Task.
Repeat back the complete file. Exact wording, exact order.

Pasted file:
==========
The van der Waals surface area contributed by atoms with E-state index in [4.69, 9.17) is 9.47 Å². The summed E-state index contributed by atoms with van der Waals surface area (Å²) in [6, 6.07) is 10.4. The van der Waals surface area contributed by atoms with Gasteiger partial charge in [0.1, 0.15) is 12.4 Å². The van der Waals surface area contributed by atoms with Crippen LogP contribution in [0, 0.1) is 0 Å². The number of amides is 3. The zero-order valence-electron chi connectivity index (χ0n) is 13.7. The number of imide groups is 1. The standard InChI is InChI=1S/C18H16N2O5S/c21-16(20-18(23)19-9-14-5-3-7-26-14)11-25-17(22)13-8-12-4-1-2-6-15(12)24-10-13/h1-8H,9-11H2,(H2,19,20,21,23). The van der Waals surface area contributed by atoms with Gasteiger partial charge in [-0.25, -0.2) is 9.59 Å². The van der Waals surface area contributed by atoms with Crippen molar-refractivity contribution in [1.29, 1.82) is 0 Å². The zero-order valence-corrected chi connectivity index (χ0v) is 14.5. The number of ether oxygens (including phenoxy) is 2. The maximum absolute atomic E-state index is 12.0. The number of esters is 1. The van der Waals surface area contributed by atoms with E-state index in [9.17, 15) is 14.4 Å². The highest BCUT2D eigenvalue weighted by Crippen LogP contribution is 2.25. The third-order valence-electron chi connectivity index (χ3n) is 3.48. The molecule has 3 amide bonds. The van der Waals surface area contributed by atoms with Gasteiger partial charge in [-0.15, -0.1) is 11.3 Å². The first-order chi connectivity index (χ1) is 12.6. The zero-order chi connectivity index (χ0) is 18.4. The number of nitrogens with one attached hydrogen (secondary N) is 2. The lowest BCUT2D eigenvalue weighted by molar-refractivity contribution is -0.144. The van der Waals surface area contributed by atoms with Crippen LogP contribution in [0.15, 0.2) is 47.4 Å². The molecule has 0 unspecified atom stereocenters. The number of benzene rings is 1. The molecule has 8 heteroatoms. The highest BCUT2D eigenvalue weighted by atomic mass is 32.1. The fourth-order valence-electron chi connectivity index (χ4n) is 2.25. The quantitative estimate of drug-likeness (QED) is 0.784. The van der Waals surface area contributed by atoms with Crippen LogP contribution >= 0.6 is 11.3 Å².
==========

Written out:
The van der Waals surface area contributed by atoms with E-state index in [4.69, 9.17) is 9.47 Å². The summed E-state index contributed by atoms with van der Waals surface area (Å²) in [6, 6.07) is 10.4. The van der Waals surface area contributed by atoms with Gasteiger partial charge in [0.1, 0.15) is 12.4 Å². The van der Waals surface area contributed by atoms with Crippen LogP contribution in [0, 0.1) is 0 Å². The number of amides is 3. The zero-order valence-electron chi connectivity index (χ0n) is 13.7. The number of imide groups is 1. The standard InChI is InChI=1S/C18H16N2O5S/c21-16(20-18(23)19-9-14-5-3-7-26-14)11-25-17(22)13-8-12-4-1-2-6-15(12)24-10-13/h1-8H,9-11H2,(H2,19,20,21,23). The van der Waals surface area contributed by atoms with Gasteiger partial charge in [-0.25, -0.2) is 9.59 Å². The van der Waals surface area contributed by atoms with Crippen molar-refractivity contribution in [1.29, 1.82) is 0 Å². The zero-order valence-corrected chi connectivity index (χ0v) is 14.5. The number of ether oxygens (including phenoxy) is 2. The maximum absolute atomic E-state index is 12.0. The number of esters is 1. The van der Waals surface area contributed by atoms with E-state index in [9.17, 15) is 14.4 Å². The highest BCUT2D eigenvalue weighted by Crippen LogP contribution is 2.25. The third-order valence-electron chi connectivity index (χ3n) is 3.48. The molecule has 3 amide bonds. The van der Waals surface area contributed by atoms with Gasteiger partial charge in [-0.15, -0.1) is 11.3 Å². The first-order chi connectivity index (χ1) is 12.6. The zero-order chi connectivity index (χ0) is 18.4. The number of nitrogens with one attached hydrogen (secondary N) is 2. The lowest BCUT2D eigenvalue weighted by molar-refractivity contribution is -0.144. The van der Waals surface area contributed by atoms with Crippen LogP contribution in [0.15, 0.2) is 47.4 Å². The molecule has 0 unspecified atom stereocenters. The number of benzene rings is 1. The molecule has 8 heteroatoms. The highest BCUT2D eigenvalue weighted by atomic mass is 32.1. The fourth-order valence-electron chi connectivity index (χ4n) is 2.25. The quantitative estimate of drug-likeness (QED) is 0.784. The van der Waals surface area contributed by atoms with Crippen LogP contribution >= 0.6 is 11.3 Å².